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Horton v. Schneiderman

United States District Court, N.D. New York

April 24, 2014

BRIAN HORTON, Plaintiff,
ERIC T. SCHNEIDERMAN, et ano., Defendants.

BRIAN HORTON, Plaintiff pro se

BRUCE J. BOIVIN, AAG, Attorney for Defendants


ANDREW T. BAXTER, Magistrate Judge.

This matter has been referred for Report and Recommendation, pursuant to 28 U.S.C. § 636(b) and Local Rules N.D.N.Y. 72.3(c), by the Honorable Gary L. Sharpe, Chief United States District Judge.

In this civil rights complaint, plaintiff alleges that he was denied due process in conjunction with his involuntary commitment to the Central New York Psychiatric Center ("CNYPC") as a sex offender requiring civil management, pursuant to Article 10 of the N.Y. Mental Hygiene Law ("MHL"). (Compl.) (Dkt. No. 1). Plaintiff also claims that the defendants violated a federal court preliminary and permanent injunction in confining him past his mandatory release date. Plaintiff seeks a substantial amount of money damages. (Compl. at CM/ECF p.10).[1]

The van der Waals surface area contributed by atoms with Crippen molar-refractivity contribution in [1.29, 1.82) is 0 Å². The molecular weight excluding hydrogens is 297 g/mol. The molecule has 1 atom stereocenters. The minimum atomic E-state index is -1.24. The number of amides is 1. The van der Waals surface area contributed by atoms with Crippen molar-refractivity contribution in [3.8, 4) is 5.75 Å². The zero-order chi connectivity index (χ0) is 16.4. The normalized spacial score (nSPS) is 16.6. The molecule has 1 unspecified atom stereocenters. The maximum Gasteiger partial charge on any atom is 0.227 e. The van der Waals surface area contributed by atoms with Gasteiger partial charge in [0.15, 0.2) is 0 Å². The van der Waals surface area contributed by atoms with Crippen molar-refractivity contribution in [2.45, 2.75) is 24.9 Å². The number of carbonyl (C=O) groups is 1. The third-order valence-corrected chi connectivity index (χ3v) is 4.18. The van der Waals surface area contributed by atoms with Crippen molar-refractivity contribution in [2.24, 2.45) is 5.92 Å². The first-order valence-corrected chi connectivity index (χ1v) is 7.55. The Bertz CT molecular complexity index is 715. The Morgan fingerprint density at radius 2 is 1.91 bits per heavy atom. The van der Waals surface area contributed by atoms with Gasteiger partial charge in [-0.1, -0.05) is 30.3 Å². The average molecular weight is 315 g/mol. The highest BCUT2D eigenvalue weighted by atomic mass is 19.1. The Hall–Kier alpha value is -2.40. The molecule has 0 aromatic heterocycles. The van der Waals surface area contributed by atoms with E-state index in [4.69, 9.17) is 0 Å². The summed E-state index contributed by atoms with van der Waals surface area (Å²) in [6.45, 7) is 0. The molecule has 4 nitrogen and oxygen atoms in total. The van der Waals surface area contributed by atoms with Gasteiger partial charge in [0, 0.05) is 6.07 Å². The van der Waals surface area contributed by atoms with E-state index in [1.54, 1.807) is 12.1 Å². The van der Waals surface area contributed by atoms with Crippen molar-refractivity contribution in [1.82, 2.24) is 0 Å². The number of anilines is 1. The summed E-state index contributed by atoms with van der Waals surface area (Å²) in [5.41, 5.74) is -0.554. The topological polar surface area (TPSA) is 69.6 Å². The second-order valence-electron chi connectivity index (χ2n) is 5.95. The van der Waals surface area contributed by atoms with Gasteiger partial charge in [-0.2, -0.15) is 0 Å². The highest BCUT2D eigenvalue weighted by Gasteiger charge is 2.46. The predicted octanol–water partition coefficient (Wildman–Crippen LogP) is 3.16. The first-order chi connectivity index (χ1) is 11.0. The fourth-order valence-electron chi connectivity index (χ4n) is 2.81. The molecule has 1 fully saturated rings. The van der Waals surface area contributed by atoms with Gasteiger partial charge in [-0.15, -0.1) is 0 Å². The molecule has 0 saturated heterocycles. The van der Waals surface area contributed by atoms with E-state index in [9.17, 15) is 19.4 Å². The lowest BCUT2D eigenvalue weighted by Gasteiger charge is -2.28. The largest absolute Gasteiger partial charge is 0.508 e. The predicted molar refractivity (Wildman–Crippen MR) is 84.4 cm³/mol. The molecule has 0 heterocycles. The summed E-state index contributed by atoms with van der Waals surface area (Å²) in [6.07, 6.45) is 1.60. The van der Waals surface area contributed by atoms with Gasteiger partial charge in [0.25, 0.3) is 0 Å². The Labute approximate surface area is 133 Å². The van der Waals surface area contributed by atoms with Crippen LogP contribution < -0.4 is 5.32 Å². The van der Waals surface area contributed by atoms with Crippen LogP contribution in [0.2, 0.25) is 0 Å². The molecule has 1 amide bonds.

Presently before the court is the defendants' motion to dismiss for failure to state a claim and for lack of subject matter jurisdiction, pursuant to Fed.R.Civ.P. 12(b)(1) and (b)(6). (Dkt. No. 16). On December 17, 2013, defendants filed a document indicating that plaintiff did not oppose the motion to dismiss, only to alert the court that the motion was "fully submitted."[2] (Dkt. No. 18). For the following reasons, this court agrees with defendants and will recommend dismissal of the complaint.

I. Motion to Dismiss

To survive dismissal for failure to state a claim, the complaint must contain sufficient factual matter, accepted as true, to state a claim that is "plausible on its face." Ashcroft v. Iqbal, 556 U.S. 662, 678 (2009) (quoting Bell Atl. Corp. v. Twombly, 550 U.S. 544, 570 (2007)). "[T]hreadbare recitals of the elements of a cause of action, supported by mere conclusory statements, " do not suffice. Id. (citing Bell Atl. Corp., 550 U.S. at 555). Plaintiff's factual allegations must also be sufficient to give the defendant "fair notice of what the... claim is and the grounds upon which it rests.'" Bell Atl. Corp., 550 U.S. at 555 (citation omitted).